Utah cohousing community shares shovels, meals and a love for Great Salt Lake

Residents of Wasatch Commons, in Glendale, have a goal to put eco-friendly practices first, to help the lake and other places.

(Vicky Wason | Wasatch Commons) Directional signs point residents of Wasatch Commons, a cohousing community in Salt Lake City's Glendale neighborhood, to shared facilities such as the Common House, where they gather regularly for meals and activities.

This story is jointly published by nonprofits Amplify Utah and The Salt Lake Tribune, in collaboration with the University of Utah, to elevate diverse perspectives in local media through student journalism.

Vicky Wason eats meals with her neighbors in a common house and takes her turn doing community chores. Her children grew up playing with friends in the commons. She has never bought a lawnmower because she can always borrow someone else’s.

Wason, who teaches linguistics at the University of Utah, is one of 50 people living in a tight-knit community on the west side of Salt Lake City. While they use the same spaces and things, Wason said residents of the Wasatch Commons cohousing community in Glendale also share such values as cooperation, diversity, accessibility, affordability and sustainability. They have made it their goal, Wason said, to prioritize eco-friendly practices in their everyday lives, which they said could help places like the Great Salt Lake.

“We like living simply, and this place has allowed us to do that,” said Wason. “That’s part of our values – not consuming too much.”

(Vicky Wason | Wasatch Commons) Wasatch Commons residents, who live in a cluster of 26 townhomes in Salt Lake City's Glendale neighborhood, say they share everything from lawnmowers to shared values of environmental sustainability.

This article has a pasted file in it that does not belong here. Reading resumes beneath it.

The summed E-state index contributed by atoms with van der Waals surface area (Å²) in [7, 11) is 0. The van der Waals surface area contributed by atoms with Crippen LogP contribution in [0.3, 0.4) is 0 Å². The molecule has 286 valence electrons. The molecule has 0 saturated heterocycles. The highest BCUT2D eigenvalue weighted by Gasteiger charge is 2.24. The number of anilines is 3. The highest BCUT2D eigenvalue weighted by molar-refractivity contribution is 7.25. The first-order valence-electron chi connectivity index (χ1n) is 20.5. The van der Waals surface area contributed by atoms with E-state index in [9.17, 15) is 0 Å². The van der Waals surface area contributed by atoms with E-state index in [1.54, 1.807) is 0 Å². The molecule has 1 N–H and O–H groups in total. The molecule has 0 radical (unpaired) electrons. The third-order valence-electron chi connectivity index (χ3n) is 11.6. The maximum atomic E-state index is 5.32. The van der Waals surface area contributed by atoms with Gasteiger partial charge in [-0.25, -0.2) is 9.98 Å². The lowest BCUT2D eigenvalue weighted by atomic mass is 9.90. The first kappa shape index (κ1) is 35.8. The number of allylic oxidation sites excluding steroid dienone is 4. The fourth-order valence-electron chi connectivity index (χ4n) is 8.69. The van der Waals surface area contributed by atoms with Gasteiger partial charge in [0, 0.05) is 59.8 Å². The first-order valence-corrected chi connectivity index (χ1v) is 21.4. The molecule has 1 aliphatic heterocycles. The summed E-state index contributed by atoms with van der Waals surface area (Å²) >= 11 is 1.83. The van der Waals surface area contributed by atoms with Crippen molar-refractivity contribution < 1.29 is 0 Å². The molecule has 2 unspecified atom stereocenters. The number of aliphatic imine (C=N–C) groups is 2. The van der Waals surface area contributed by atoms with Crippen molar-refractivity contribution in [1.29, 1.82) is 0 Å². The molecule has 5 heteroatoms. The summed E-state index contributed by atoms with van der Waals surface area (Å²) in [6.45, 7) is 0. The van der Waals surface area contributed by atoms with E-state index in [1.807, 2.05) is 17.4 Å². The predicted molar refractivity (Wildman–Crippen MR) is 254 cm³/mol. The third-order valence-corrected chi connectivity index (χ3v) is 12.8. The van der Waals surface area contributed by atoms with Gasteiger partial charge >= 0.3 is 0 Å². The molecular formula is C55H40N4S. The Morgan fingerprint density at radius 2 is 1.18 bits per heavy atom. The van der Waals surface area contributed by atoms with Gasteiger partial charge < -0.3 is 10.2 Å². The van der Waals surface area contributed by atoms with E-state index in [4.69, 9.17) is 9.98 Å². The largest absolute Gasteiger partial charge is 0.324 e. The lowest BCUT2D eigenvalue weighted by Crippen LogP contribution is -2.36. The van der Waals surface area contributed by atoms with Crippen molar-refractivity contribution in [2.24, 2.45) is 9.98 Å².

‘Community shares everything’

Established in 1998, Wasatch Commons is made up of 26 clustered townhouses sharing amenities. The first and only cohousing community in Utah, the founders dreamed of a place where families shared values and companionship, said Wason, who served two years in the Peace Corps before becoming one of Wasatch Commons’ first residents.

“All the things that normal Americans buy, we didn’t have to,” said Wason. “I’ve never bought a shovel or a lawnmower – this community shares everything.”

According to the Cohousing Association of the United States, a nonprofit advocacy group, there are now more than 165 cohousing communities in the United States and another 140 in the planning process. Cohousing communities like Wasatch Commons started in Denmark in the late 1960s and spread across Europe and to North America.

“We’ve created a community here on the west side, and I know my neighbors really well, they’re down-to-earth people,” said Wason.

The members of Wasatch Commons said they crave community. Every aspect is orchestrated to foster interaction. Residents share garages, outdoor equipment and yards, Wason said. When walking through the commons, visitors will see children playing inside the shared common house or the adults cooking breakfast together. Meticulously planted flowers and plants adorn the pathway through the neighborhood, a testament to efforts made to beautify their community.

“The children always wanted to play with each other in our community,” said Wason, recalling raising her own kids at Wasatch. “They had a lot of loving people to watch out for them. They got a lot of smiles, hugs and support. People loved on them for their whole life.”